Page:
CheckBIOSDisk: Check uefi/legacy bios and gpt/mbr disk type for WinPE

This is a Win32 console application for Windows Preinstall Environment system. The gaol is checking PC uses UEFI BIOS (or with CSM) must ensures the disk type is GPT format, otherwise the legacy BIOS must using MBR format for disk layout. C++ code only does windows executing diskpart and reg commands and checks results to improve function, because requester is lazy and having lack knowledge on his job to design commands flow.

PS: Another tool by author:


Microsoft MDT: moving from BIOS to UEFI

If you have a Windows box and are trying to convert MBR/BIOS installs to GPT/UEFI installs on ‘class 2’ systems, you might want to read this:



“MBR2GPT.EXE converts a disk from Master Boot Record (MBR) to GUID Partition Table (GPT) partition style without modifying or deleting data on the disk. The tool is designed to be run from a Windows Preinstallation Environment (Windows PE) command prompt, but can also be run from the full Windows 10 operating system (OS).[…]”


Determining Windows partition information

Patrik Suzzi has an article on GPT partitions, and how to determine if you have MBR or GPT:

The article is written for Windows users, and has lots of screenshots, looks to be informative!


Intel EFI Disk Utilities

Intel has a set of disk utilities, for creating/checking GPT partitions and FAT file systems. They aren’t included in TianoCore’s EDK2 with the other BSD-licensed UEFI Shell commands. These tools ship separately, with a separate license, presumably due to the tool’s knowledge of FAT file system format. Here’s a brief description of the tools, as excerpted from the download license:

Microsoft EFI Utilities: The term “Microsoft EFI Utilities” shall mean the Guided Partition Table utilities Diskpart (Disk partitioning utility), Efifmt (EFI Format utility) and Efichk (EFI Check Disk utility) stored in a file named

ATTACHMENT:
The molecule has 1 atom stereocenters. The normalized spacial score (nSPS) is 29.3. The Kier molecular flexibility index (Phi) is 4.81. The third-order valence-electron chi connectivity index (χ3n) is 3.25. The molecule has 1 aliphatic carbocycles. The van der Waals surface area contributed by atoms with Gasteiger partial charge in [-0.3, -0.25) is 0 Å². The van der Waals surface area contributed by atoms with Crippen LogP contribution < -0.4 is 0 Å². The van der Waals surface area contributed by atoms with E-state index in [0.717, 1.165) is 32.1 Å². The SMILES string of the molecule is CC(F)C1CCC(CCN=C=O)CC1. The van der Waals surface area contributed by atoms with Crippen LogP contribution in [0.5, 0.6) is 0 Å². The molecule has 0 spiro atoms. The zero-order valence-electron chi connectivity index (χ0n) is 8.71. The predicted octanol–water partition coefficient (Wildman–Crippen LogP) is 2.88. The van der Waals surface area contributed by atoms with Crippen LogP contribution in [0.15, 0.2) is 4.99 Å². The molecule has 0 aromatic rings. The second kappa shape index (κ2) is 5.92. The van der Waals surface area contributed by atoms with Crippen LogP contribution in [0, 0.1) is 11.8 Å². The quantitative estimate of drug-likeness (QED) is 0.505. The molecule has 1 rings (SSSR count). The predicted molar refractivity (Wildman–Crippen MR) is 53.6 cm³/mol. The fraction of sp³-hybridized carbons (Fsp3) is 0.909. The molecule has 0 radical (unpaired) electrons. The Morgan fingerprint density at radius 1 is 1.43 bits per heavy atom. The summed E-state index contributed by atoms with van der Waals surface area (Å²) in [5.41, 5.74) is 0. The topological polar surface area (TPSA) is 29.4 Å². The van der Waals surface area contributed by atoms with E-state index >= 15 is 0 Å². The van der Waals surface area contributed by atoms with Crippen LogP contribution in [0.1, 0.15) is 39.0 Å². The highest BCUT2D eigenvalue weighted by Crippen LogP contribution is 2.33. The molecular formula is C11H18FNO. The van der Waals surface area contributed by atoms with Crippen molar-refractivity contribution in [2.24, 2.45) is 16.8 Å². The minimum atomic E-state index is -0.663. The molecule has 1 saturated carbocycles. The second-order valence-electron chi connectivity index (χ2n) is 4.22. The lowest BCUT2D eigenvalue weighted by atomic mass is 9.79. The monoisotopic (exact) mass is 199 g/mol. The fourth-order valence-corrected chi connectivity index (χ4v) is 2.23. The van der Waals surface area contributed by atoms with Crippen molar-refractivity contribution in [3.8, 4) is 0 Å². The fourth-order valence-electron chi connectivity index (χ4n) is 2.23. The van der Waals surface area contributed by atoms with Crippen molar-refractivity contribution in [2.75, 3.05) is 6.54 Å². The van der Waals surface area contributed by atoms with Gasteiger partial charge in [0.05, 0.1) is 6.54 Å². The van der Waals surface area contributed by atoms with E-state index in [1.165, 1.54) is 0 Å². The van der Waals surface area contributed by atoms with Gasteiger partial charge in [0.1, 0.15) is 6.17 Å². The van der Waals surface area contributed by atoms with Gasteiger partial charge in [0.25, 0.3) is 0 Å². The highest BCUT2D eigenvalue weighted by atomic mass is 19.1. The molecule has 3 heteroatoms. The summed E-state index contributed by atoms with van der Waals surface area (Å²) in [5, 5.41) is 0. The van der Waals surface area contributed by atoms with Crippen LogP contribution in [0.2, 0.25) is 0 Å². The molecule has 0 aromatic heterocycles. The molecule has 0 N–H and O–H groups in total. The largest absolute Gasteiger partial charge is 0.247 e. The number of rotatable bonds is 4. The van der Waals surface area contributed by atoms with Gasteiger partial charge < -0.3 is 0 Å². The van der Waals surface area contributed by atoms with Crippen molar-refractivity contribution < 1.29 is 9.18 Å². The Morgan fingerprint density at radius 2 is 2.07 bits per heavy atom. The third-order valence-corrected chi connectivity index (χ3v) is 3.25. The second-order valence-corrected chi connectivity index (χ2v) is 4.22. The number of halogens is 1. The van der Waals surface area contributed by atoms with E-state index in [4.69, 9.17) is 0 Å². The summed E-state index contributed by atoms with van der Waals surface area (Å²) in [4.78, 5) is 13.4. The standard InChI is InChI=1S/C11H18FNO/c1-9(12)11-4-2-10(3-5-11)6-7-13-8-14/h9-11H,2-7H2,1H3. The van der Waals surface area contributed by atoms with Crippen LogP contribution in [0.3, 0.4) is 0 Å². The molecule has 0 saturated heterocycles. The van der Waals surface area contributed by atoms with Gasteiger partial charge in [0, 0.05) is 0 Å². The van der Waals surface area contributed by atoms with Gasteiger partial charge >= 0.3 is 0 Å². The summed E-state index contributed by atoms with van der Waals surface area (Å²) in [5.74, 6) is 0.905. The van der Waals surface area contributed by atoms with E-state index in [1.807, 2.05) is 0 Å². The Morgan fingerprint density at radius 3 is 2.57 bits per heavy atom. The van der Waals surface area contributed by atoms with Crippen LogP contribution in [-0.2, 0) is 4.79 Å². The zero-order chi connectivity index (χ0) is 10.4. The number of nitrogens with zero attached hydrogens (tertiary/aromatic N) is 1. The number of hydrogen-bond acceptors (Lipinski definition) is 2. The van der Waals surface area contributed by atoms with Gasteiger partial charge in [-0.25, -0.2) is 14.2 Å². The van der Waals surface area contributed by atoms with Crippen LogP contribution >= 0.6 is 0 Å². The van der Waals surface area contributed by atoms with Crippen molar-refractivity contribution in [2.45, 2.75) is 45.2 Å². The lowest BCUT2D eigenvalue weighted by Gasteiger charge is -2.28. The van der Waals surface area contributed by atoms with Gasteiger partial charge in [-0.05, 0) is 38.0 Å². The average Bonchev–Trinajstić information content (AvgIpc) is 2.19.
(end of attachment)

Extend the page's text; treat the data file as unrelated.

To get the tools, you have to agree to the license on this page, if so you get to download a zip. Then you have to read the readme in that zip, to get the password for the other included zip, which contain the actual tools. Lawyer-designed.

The tools come with source, not just binary. They didn’t compile for me, this morning: I think they require a much older EDK2 environment to build. But at least they ship with source, though it is not BSD-licensed Open Source. The tools are old enough that they still use “EFI”, not the newer “UEFI” term.

I wish Intel could donate these tools to the UEFI Forum, so that Intel- *AND* ARM-based users could benefit. TianoCore already has a FAT license, for it’s file system driver. Adding these tools to that package would eliminate one FAT-centric license, and bundle FAT-centric tools along with the FAT-centric file system driver. It would be nice for TianoCore to be able to fix/create ESPs, not just run from ESPs created elsewhere. Perhaps use the Disk Util common code for some other UEFI-based file system diagnostic tools for file systems that UEFI ships, eg UFS, maybe UDF.

Using FreeBSD, ZFS, and UEFI

Jashank Jeremy wrote an article on using FreeBSD, ZFS, GPT, and UEFI, on a 64-bit system.

Apparently, the trick to is to use GRUB’s kFreeBSD mode. Full information here:

Hmm, WordPress imbeds the entire source file listing of a Git.Github URL. So I’m splitting this URL, you’ll have to combine it yourself:


Also check out the reply from Felix Khrohn on Jashank’s Twitter post, with an URL to alternative method by Ganael Laplanche.

UEFI for OpenBSD??